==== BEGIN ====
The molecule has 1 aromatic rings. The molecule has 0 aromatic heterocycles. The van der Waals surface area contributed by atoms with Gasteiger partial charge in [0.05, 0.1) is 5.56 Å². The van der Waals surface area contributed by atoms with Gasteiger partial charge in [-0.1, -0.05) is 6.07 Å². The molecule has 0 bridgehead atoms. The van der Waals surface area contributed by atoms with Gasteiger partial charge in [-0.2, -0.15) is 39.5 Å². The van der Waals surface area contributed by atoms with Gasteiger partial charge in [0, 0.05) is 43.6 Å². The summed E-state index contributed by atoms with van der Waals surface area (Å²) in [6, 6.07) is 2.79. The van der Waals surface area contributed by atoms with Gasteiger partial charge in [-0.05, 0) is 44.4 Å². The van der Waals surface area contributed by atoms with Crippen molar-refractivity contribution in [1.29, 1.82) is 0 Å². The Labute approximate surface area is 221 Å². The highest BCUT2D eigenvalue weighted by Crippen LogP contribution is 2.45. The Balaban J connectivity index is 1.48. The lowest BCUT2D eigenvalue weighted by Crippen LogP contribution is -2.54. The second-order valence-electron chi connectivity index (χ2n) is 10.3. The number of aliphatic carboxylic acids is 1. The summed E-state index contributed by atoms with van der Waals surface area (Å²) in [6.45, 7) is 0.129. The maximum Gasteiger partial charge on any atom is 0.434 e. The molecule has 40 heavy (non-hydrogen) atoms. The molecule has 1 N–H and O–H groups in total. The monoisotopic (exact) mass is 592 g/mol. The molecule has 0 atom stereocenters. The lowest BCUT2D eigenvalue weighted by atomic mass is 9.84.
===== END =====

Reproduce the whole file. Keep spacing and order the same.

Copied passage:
The molecule has 1 aromatic rings. The molecule has 0 aromatic heterocycles. The van der Waals surface area contributed by atoms with Gasteiger partial charge in [0.05, 0.1) is 5.56 Å². The van der Waals surface area contributed by atoms with Gasteiger partial charge in [-0.1, -0.05) is 6.07 Å². The molecule has 0 bridgehead atoms. The van der Waals surface area contributed by atoms with Gasteiger partial charge in [-0.2, -0.15) is 39.5 Å². The van der Waals surface area contributed by atoms with Gasteiger partial charge in [0, 0.05) is 43.6 Å². The summed E-state index contributed by atoms with van der Waals surface area (Å²) in [6, 6.07) is 2.79. The van der Waals surface area contributed by atoms with Gasteiger partial charge in [-0.05, 0) is 44.4 Å². The van der Waals surface area contributed by atoms with Crippen molar-refractivity contribution in [1.29, 1.82) is 0 Å². The Labute approximate surface area is 221 Å². The highest BCUT2D eigenvalue weighted by Crippen LogP contribution is 2.45. The Balaban J connectivity index is 1.48. The lowest BCUT2D eigenvalue weighted by Crippen LogP contribution is -2.54. The second-order valence-electron chi connectivity index (χ2n) is 10.3. The number of aliphatic carboxylic acids is 1. The summed E-state index contributed by atoms with van der Waals surface area (Å²) in [6.45, 7) is 0.129. The maximum Gasteiger partial charge on any atom is 0.434 e. The molecule has 40 heavy (non-hydrogen) atoms. The molecule has 1 N–H and O–H groups in total. The monoisotopic (exact) mass is 592 g/mol. The molecule has 0 atom stereocenters. The lowest BCUT2D eigenvalue weighted by atomic mass is 9.84.